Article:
As price growth slows, new fears haunt housing market

As price growth slows, new fears haunt housing market
Early morning commuters at Ship Street and Penrose Quay, Cork City on Thursday 14th Novermber 2019. Pic: Larry Cummins

The Economic and Social Research Institute (ESRI) has suggested that the Irish housing market is not a bubble and that house price levels across the country do not display signs of being unsustainable and are actually broadly in line with fundamentals.

Such fundamentals would include wage growth, employment, and household spending.

Even more significant is the conclusion that — in general — the Irish housing market does not currently display unsustainable house prices, when viewed from a macro-financial perspective.

In other words, the trajectory of Irish house price growth in recent years has not been driven by a credit bubble and has not created a position of financial vulnerability for the economy.

As reassuring as this message is, it is important to point out that this is just the view of some researchers in the ESRI and, as we all should realise by now, economic forecasting is an extremely inexact science where events can blow the most complex and scientific forecasts out of the water.

Such events are often driven by irrational political actions or human behaviour.

Users and observers of economic forecasts should never forget that economics is a social science and not an exact physical science.

Hence, there is no such thing as certainty, and anybody who believes that there is would be guilty of extreme naivety, to put it charitably.

Having said that, the ESRI is extremely reputable and its views are always worth taking on board.

The growth in Irish house prices since 2012/13 has been driven by a strong economic recovery, a very impressive labour market performance that has seen record levels of employment being achieved and the lowest unemployment rate since before the economic crash, a gradual improvement in wage growth, and a generally supportive economic background.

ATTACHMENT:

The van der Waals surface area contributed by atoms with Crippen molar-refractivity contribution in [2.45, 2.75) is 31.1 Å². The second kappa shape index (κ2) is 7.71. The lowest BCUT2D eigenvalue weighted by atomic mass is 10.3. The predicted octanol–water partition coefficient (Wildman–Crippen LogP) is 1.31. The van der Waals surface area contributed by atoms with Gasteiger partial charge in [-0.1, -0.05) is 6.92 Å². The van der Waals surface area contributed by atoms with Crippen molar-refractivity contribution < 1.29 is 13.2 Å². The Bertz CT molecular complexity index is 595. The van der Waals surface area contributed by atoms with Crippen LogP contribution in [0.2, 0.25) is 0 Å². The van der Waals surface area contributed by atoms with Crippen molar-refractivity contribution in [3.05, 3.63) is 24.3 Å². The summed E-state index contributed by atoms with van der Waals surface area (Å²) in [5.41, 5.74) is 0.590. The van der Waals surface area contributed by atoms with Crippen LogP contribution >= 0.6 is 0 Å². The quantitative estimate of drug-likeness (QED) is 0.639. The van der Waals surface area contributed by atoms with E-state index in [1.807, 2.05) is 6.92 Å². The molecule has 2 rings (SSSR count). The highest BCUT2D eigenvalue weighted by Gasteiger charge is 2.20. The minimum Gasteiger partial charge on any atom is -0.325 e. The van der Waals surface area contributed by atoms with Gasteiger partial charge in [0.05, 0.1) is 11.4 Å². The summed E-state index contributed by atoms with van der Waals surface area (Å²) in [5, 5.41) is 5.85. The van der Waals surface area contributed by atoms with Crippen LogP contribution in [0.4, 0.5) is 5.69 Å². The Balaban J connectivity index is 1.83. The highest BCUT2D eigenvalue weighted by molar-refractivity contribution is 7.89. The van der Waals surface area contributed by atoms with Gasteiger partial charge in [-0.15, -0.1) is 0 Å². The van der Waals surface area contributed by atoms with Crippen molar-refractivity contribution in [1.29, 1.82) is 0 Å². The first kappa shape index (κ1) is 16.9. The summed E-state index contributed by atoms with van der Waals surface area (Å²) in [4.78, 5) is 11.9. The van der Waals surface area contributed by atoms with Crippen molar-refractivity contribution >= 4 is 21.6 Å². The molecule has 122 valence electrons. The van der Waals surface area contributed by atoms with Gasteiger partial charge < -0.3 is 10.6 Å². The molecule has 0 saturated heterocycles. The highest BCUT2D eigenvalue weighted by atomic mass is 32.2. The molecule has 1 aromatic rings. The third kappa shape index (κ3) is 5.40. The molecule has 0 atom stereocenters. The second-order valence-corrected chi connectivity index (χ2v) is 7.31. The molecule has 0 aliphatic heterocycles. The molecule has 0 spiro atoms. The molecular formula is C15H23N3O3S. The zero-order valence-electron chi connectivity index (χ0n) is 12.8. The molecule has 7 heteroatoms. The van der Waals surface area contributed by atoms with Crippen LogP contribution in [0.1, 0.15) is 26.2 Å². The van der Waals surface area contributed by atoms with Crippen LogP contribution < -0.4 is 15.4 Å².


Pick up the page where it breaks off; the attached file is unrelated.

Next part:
In addition, following the collapse in house prices, house building, and transaction levels from 2007 onwards, the market has very definitely been driven by lots of pent-up demand coming back into the market, driven by both demographics and improved confidence about the future.

Excessive credit growth has very definitely not been a feature of the housing market recovery in recent years.

On the contrary, the mortgage market has been restrained by awful bank balance sheets and the Central Bank’s mortgage lending restrictions.

In the first nine months of this year, data from the Banking and Payments Federation showed that mortgage drawdowns totalled €6.7bn, which is 11.3% ahead of the first nine months of 2018.

However, to put this in context, the value of the Irish mortgage market peaked at €39.8bn in 2006, before falling precipitously to a low of €2.4bn in 2011.

So, while mortgage credit availability is improving, the level of credit being handed out is nowhere near levels that should give cause for concern.

Between the low point of the national housing market in March 2013 and August 2018, average residential property prices have increased by 85.2%; prices outside of Dublin increased by 83.5% between May 2013 and August 2018; and Dublin prices increased by 97.8% between February 2012 and the recent peak of the Dublin market in October 2018.

Between October 2018 and August of this year, Dublin prices have declined by 1.4%.

Despite the recovery of recent years, the National House Price Index is 17% lower than its highest level in 2007.

Dublin prices are 21.3% lower than their February 2007 peak, and prices in the rest of Ireland are 20.3% lower than their May 2007 peak.

Over the past year, the vibrancy of the housing market has definitely decelerated.

The most recent data shows that in the year to August, national average residential property prices increased by just 2%, and Dublin prices declined by 0.3%.

Outside of Dublin, prices increased by 4.4%.

This is a positive development, but as well as affordability issues as a result of the Central Bank’s mortgage lending restrictions and increased supply, there is undoubtedly a sense of Brexit-related fear and uncertainty impacting on house-buyer behaviour.

From the perspective of the future sustainability of the property market, the deceleration of the market over the past year is certainly to be welcomed.

However, developers may yet struggle to deal with the economics of house delivery in the current environment.

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